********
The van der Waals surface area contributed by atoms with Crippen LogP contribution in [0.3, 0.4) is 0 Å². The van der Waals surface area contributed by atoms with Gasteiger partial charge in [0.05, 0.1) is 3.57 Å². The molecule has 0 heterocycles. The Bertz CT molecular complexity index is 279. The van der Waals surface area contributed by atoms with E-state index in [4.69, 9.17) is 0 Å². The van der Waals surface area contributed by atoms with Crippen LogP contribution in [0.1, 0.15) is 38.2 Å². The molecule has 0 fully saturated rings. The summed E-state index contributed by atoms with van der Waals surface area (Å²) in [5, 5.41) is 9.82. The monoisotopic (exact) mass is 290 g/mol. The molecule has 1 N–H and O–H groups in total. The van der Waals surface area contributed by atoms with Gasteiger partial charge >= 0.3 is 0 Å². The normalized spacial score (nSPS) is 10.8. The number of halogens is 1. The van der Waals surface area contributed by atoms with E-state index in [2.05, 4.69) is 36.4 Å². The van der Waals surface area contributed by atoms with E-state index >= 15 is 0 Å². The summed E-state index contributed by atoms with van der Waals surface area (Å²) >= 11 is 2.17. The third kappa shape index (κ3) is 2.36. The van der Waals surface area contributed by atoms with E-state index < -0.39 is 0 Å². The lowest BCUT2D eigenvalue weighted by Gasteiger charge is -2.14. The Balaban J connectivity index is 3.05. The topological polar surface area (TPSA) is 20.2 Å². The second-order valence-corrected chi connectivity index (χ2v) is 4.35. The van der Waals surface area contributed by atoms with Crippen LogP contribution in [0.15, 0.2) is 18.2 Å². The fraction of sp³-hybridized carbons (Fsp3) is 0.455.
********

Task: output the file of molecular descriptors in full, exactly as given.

The van der Waals surface area contributed by atoms with Crippen LogP contribution in [0.3, 0.4) is 0 Å². The van der Waals surface area contributed by atoms with Gasteiger partial charge in [0.05, 0.1) is 3.57 Å². The molecule has 0 heterocycles. The Bertz CT molecular complexity index is 279. The van der Waals surface area contributed by atoms with E-state index in [4.69, 9.17) is 0 Å². The van der Waals surface area contributed by atoms with Crippen LogP contribution in [0.1, 0.15) is 38.2 Å². The molecule has 0 fully saturated rings. The summed E-state index contributed by atoms with van der Waals surface area (Å²) in [5, 5.41) is 9.82. The monoisotopic (exact) mass is 290 g/mol. The molecule has 1 N–H and O–H groups in total. The van der Waals surface area contributed by atoms with Gasteiger partial charge >= 0.3 is 0 Å². The normalized spacial score (nSPS) is 10.8. The number of halogens is 1. The van der Waals surface area contributed by atoms with E-state index in [2.05, 4.69) is 36.4 Å². The van der Waals surface area contributed by atoms with E-state index >= 15 is 0 Å². The summed E-state index contributed by atoms with van der Waals surface area (Å²) >= 11 is 2.17. The third kappa shape index (κ3) is 2.36. The van der Waals surface area contributed by atoms with E-state index < -0.39 is 0 Å². The lowest BCUT2D eigenvalue weighted by Gasteiger charge is -2.14. The Balaban J connectivity index is 3.05. The topological polar surface area (TPSA) is 20.2 Å². The second-order valence-corrected chi connectivity index (χ2v) is 4.35. The van der Waals surface area contributed by atoms with Crippen LogP contribution in [0.15, 0.2) is 18.2 Å². The fraction of sp³-hybridized carbons (Fsp3) is 0.455.